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WWII Vet Training Service Dogs For Wounded Warriors Gets Surge of Support

Since Irwin Stovroff was profiled a week ago on FOXNews.com, the decorated WWII veteran has received thousands of positive letters for his non-profit organization, Vets Helping Heroes, which provides service and therapy dogs to wounded veterans returning home from Iraq and Afghanistan.

"It is unbelievable," Stovroff said about the growing mountain of support that also include thousands of hits on his Web site, numerous phone calls and — most significantly — tens of thousands of dollars in donations for his cause.

"I just can't believe it. It has been overwhelming," he said of the generous response he's received.

As of December 31, 2008, over 45,000 troops have been wounded in Iraq and Afghanistan since the start of operations there. Many of them return with life-altering wounds, lost limbs, spinal cord injuries, traumatic brain injuries, or suffer from post traumatic stress disorder.

Stovroff says his guide and service dogs help the injured soldiers, not just in a functional way, but therapeutically. "They need a guide (but) they need the help and love of a dog as well," he told FOX News.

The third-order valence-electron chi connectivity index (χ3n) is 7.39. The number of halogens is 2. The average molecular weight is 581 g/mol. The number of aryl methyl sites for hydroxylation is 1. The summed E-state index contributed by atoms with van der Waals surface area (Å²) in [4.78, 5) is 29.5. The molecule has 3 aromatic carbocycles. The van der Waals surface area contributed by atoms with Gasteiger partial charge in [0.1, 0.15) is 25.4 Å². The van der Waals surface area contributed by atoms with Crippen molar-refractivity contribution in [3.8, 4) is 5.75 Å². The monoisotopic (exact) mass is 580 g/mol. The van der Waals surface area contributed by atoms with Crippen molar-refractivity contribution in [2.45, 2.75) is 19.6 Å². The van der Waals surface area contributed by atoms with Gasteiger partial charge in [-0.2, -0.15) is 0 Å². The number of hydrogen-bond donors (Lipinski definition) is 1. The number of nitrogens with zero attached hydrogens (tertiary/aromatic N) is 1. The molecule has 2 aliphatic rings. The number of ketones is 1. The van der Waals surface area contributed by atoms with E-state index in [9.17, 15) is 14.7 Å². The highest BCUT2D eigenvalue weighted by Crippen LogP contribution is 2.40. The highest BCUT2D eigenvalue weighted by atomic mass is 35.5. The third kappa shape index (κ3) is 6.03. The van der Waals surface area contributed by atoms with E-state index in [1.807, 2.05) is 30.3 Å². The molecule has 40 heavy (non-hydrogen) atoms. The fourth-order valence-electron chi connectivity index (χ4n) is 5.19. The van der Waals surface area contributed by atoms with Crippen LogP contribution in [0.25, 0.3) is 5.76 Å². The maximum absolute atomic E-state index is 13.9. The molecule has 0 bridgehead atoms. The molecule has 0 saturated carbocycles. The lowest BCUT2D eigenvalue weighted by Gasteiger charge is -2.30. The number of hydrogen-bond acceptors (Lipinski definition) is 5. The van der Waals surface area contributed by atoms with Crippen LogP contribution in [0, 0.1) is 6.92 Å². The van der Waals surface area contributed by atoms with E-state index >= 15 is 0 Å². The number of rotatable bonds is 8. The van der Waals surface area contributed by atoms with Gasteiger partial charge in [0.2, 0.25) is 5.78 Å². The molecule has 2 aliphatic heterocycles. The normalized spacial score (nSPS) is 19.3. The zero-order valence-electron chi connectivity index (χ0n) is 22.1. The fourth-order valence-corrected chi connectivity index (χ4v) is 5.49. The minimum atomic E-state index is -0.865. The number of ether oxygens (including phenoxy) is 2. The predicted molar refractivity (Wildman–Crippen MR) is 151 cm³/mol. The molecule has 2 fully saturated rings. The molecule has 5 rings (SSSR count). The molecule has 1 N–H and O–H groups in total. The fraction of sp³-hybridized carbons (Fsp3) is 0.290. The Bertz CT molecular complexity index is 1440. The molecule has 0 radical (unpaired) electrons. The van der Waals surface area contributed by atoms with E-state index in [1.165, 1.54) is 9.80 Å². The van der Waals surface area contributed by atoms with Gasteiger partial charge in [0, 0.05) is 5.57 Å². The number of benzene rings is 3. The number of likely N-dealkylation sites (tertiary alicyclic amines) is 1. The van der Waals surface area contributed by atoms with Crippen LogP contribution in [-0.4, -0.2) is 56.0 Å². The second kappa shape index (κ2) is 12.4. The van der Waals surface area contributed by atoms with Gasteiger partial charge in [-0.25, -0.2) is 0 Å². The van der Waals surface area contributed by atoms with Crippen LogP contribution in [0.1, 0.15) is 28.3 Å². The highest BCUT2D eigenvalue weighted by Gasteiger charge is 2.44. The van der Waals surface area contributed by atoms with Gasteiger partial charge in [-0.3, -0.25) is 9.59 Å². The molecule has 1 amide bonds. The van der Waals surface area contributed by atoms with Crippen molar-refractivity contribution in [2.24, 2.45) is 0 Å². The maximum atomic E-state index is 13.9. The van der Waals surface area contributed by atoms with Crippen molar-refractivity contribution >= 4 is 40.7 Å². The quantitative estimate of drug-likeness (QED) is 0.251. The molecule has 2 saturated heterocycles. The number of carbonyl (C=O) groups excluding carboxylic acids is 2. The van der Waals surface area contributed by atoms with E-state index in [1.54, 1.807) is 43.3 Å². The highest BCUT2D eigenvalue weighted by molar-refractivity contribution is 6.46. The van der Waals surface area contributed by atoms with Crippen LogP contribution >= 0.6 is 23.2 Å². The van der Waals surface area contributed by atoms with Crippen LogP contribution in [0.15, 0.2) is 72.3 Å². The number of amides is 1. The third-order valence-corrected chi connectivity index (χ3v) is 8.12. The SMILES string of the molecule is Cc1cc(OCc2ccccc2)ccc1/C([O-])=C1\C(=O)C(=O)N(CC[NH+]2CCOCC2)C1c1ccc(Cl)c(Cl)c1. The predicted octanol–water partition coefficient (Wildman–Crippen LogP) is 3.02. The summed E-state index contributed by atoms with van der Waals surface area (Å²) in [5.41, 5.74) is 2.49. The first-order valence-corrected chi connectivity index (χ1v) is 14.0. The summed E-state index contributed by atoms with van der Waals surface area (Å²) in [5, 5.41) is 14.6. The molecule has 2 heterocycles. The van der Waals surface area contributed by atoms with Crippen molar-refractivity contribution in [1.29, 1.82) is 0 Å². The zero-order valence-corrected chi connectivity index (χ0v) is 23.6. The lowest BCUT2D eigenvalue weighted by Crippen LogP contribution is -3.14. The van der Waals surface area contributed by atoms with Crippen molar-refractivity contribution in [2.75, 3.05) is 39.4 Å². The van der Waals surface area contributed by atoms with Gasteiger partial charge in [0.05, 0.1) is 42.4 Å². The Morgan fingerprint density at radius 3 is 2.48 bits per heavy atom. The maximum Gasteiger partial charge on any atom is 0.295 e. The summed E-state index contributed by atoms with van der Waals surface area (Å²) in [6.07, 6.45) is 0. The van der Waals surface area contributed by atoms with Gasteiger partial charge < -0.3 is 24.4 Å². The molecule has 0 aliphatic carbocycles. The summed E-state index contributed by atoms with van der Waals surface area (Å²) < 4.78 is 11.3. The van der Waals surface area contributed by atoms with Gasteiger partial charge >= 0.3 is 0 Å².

Stovroff provides some of these veterans with invaluable guide and service dogs, but each one these helpful animals can cost up to $50,000 to train. Vets for Heroes says the cost is always worth it.

"They love knowing, seeing that smile on your face. They love that and that's what these dogs live for," said Joseph Worley, who sustained severe injuries in Iraq from a roadside bomb.

"I am always dropping things out of my wheelchair and he hands them to me when I drop them," Worley, a Georgia native, said about his golden retriever, Benjamin.

Stovroff has raised nearly $2 million dollars to help train and match up service canines with wounded combat vets, but the federal government does not currently provide funds for fund training and assigning these dogs

That's why Stovroff, who was shot down during a bombing run over France, has been working so hard to push lawmakers and raise money to train these dogs that can do so much for the wounded veterans he calls heroes.

"I get choked up," Stovroff said in an interview, his voice cracking, but not wavering, "It's very emotional, but I'm not doing this just alone, but those that are helping me feel exactly the same way."

For more information on Irwin Stovroff and his group, Vets for Heroes, visit their Web site at VetsHelpingHeroes.com.